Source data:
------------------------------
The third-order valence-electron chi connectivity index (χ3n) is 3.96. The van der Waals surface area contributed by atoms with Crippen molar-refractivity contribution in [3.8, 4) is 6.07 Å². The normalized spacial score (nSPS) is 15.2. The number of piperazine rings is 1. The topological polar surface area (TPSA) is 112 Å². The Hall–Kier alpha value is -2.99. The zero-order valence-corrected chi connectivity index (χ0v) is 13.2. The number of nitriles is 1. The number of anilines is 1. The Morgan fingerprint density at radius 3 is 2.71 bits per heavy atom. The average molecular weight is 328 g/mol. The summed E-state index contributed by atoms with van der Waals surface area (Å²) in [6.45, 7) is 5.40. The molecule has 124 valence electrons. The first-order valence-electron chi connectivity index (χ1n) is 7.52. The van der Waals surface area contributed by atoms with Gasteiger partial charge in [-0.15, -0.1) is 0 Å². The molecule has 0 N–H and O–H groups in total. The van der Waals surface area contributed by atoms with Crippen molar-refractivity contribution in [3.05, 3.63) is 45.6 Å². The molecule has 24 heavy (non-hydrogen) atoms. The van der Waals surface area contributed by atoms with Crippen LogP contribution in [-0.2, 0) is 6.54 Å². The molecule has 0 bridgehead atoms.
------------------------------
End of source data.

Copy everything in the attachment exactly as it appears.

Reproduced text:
The third-order valence-electron chi connectivity index (χ3n) is 3.96. The van der Waals surface area contributed by atoms with Crippen molar-refractivity contribution in [3.8, 4) is 6.07 Å². The normalized spacial score (nSPS) is 15.2. The number of piperazine rings is 1. The topological polar surface area (TPSA) is 112 Å². The Hall–Kier alpha value is -2.99. The zero-order valence-corrected chi connectivity index (χ0v) is 13.2. The number of nitriles is 1. The number of anilines is 1. The Morgan fingerprint density at radius 3 is 2.71 bits per heavy atom. The average molecular weight is 328 g/mol. The summed E-state index contributed by atoms with van der Waals surface area (Å²) in [6.45, 7) is 5.40. The molecule has 124 valence electrons. The first-order valence-electron chi connectivity index (χ1n) is 7.52. The van der Waals surface area contributed by atoms with Gasteiger partial charge in [-0.15, -0.1) is 0 Å². The molecule has 0 N–H and O–H groups in total. The van der Waals surface area contributed by atoms with Crippen molar-refractivity contribution in [3.05, 3.63) is 45.6 Å². The molecule has 24 heavy (non-hydrogen) atoms. The van der Waals surface area contributed by atoms with Crippen LogP contribution in [-0.2, 0) is 6.54 Å². The molecule has 0 bridgehead atoms.